It’s All about the Dog
The human cast was OK but the dog stole every scene. He was adorable and hilarious. What an actor! Hallmark better get “Nova” locked down with an ironclad contract before GAC comes a-callin’. Just saying.
Andrea Brooks plays Kyra, a young and ambitious marketing person who works in a pet store. In order to impress her new boss, who she is also crushing on, she lies about having a dog. In order to cover her tracks, she goes to a local rescue organization to adopt a dog. The owner (Marcus Rosner-Kevin) is very picky about who rescues his dogs. She has to lie to him about her qualifications in order to fulfill his strict requirements. She really had to jump through a lot of hoops. Believe me when I tell you that Nova, who plays Sam, the dog, was absolutely pure liquid joy.
On a home visit(!) to Kyra’s house, to make absolutely sure Sam and Kyra are doing OK, it is obvious to Kevin that she doesn’t know what the hell she is doing as far as discipline and training are concerned. Sam has trashed her house in 10 seconds flat. Kyra goes through an amusing montage of prospective dog trainers. They range from militaristic to a holistic new-age approach, and none are a good match for the dynamo that is Sam. Kevin ends up with the job and the rest is history.
Andrea Brooks was energetic, perky, and cute. I liked her, but I can see that a little of her could go a long way. After many many secondary roles in the Hallmark factory, she deserves the promotion to head girl. Marcus Rossner was fine, but I felt he was a little miscast. I feel like the part was written for a nerdy underdog type (no pun intended), and Marcus is anything but. But he carried it off.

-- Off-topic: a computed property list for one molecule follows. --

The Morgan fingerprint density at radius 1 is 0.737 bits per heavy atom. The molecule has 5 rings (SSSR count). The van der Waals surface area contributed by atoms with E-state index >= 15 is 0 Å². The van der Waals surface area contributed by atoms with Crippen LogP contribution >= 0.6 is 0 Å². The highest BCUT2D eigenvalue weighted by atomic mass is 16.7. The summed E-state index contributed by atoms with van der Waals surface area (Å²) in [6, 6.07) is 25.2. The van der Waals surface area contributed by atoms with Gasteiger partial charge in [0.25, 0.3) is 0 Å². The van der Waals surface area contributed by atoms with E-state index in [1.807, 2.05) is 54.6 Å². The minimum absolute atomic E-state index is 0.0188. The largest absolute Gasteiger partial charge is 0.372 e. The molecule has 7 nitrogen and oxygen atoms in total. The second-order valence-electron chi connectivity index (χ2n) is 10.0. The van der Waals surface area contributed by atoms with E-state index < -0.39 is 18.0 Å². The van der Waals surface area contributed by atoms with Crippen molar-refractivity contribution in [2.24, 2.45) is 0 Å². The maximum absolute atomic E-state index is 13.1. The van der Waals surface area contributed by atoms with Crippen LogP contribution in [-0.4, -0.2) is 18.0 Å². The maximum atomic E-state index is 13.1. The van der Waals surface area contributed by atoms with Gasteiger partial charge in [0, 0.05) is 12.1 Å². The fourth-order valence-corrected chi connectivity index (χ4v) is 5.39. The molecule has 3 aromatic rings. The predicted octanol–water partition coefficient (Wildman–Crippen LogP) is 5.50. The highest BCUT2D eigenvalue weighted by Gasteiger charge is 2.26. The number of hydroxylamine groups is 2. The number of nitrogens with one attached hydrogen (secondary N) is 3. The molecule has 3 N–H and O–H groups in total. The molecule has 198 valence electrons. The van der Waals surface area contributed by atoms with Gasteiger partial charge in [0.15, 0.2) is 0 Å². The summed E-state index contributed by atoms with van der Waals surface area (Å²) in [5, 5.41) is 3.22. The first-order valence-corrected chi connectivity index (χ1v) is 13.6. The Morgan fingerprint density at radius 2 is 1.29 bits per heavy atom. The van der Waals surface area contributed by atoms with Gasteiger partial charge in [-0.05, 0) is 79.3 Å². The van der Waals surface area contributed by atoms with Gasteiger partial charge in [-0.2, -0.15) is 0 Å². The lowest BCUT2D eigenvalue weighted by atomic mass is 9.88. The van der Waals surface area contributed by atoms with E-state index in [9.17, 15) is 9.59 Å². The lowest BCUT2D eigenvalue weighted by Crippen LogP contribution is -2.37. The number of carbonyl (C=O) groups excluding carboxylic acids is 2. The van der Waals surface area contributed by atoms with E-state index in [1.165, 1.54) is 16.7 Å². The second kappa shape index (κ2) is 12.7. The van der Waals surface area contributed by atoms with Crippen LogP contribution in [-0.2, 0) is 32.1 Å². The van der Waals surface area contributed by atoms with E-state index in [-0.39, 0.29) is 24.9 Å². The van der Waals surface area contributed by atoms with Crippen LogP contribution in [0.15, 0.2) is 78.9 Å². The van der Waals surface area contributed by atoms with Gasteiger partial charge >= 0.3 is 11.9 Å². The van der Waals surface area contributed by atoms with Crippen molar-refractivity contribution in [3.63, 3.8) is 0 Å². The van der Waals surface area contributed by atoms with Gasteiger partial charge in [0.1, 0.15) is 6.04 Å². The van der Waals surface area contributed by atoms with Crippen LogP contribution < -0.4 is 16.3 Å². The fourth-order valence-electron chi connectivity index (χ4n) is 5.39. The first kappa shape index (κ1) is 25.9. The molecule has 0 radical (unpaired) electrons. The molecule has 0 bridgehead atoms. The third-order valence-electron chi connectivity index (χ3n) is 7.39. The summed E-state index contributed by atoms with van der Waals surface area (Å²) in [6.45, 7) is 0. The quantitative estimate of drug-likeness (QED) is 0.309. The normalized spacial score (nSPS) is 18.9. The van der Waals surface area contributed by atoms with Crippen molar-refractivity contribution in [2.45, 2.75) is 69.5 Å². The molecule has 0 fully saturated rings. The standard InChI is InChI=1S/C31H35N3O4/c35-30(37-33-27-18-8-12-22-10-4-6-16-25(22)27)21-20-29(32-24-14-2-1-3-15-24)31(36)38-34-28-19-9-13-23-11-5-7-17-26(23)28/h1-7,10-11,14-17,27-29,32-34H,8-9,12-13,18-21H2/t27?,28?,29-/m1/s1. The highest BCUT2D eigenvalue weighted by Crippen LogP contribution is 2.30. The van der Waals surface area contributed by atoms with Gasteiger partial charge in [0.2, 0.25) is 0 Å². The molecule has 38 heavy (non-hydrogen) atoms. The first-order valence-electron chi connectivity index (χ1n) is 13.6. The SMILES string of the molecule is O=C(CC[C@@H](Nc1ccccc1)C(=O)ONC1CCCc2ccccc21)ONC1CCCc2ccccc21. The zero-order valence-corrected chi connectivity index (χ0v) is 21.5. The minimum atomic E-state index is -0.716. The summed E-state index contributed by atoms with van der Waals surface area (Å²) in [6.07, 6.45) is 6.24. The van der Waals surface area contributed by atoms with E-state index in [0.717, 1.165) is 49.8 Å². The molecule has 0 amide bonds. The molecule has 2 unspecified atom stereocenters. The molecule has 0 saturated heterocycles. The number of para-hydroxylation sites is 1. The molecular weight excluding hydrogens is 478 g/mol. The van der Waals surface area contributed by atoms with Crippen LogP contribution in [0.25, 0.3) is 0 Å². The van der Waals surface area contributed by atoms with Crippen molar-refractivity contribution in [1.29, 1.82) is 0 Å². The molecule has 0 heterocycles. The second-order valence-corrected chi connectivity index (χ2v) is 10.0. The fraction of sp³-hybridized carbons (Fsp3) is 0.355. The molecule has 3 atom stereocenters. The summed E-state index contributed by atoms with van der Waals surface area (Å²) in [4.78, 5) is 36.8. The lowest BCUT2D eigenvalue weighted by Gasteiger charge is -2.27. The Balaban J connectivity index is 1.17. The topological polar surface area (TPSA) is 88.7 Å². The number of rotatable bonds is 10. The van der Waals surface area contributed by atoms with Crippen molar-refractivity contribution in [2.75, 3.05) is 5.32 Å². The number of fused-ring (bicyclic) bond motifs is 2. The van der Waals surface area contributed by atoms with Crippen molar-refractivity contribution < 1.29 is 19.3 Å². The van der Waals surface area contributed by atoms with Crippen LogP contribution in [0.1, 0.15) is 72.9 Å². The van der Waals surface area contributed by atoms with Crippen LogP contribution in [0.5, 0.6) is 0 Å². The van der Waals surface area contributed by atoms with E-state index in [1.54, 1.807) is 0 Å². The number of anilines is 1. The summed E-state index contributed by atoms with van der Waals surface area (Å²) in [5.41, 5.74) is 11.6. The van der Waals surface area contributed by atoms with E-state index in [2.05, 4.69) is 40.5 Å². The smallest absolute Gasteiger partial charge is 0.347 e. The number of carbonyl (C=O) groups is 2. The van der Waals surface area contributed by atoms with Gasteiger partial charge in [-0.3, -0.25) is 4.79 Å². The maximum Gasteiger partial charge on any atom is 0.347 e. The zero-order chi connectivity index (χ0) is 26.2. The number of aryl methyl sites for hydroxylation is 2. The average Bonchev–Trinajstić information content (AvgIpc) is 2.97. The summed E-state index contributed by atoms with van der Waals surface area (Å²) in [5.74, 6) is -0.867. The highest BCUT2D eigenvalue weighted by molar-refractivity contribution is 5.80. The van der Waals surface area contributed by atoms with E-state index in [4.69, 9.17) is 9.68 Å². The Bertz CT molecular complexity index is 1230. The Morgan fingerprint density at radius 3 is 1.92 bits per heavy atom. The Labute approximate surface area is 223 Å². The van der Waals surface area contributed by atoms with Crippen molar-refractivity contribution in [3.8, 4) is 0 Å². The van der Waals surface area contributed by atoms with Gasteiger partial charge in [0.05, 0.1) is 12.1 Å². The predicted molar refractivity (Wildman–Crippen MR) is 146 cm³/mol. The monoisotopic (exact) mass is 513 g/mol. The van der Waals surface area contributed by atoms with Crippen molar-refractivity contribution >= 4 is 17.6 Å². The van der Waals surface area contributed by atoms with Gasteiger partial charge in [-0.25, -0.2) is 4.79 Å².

Anyway, this was a perfectly serviceable Hallmark as far as plot and character, but OMG, that dog!
May 23, 2022
Very Nice. And Breaks the Mold in a Few Instances
A Harvest Wedding was above average due to the likability and good acting of the leads, Jill Wagner and Victor Webster. They played age-appropriate, mature, and sensible characters with good heads on their shoulders. Because of this, the plot was not packed with silly misunderstandings, stupid behavior, or battles between good and evil. Jill Wagner has a real Scarlett Johannsen thing going on, though much more down-to-earth looking. Victor Webster was almost too handsome, which made him an unlikely farmer, but his acting was good.
Jill played a wedding planner, Sarah, given the gig of a high-profile society wedding which would really put her on the map career-wise. In addition, a prestigious wedding magazine is doing a piece on the wedding because of the prominence of the family involved despite the fact that the bride, a super nice down-to-earth girl (Andrea Brooks), chose Jill over much more established wedding planners. To add to the complications, the bride does not want a super-fancy formal spectacle, but a simple country wedding at her fiance’s family farm. I liked that the mother of the bride was set up to be a momzilla, but knock me down with a feather, after a heart to heart talk with Sarah and her daughter, she stepped up and helped give her daughter the wedding she wanted, not what fulfilled her own elite society wedding dreams.
In addition, the ending was a refreshing breath of fresh air. Without fail, In Hallmances, the big city career girl gives up all of her professional progress and achievements and moves to the country to be a wife. In this one, the farmer, thanks to his development of a method of rooftop gardening, divides his time between the country and the city, allowing Sarah to pursue her dreams. This is a real departure for Hallmark. The final scene was a treat.**7 stars out of 10**
October 26, 2017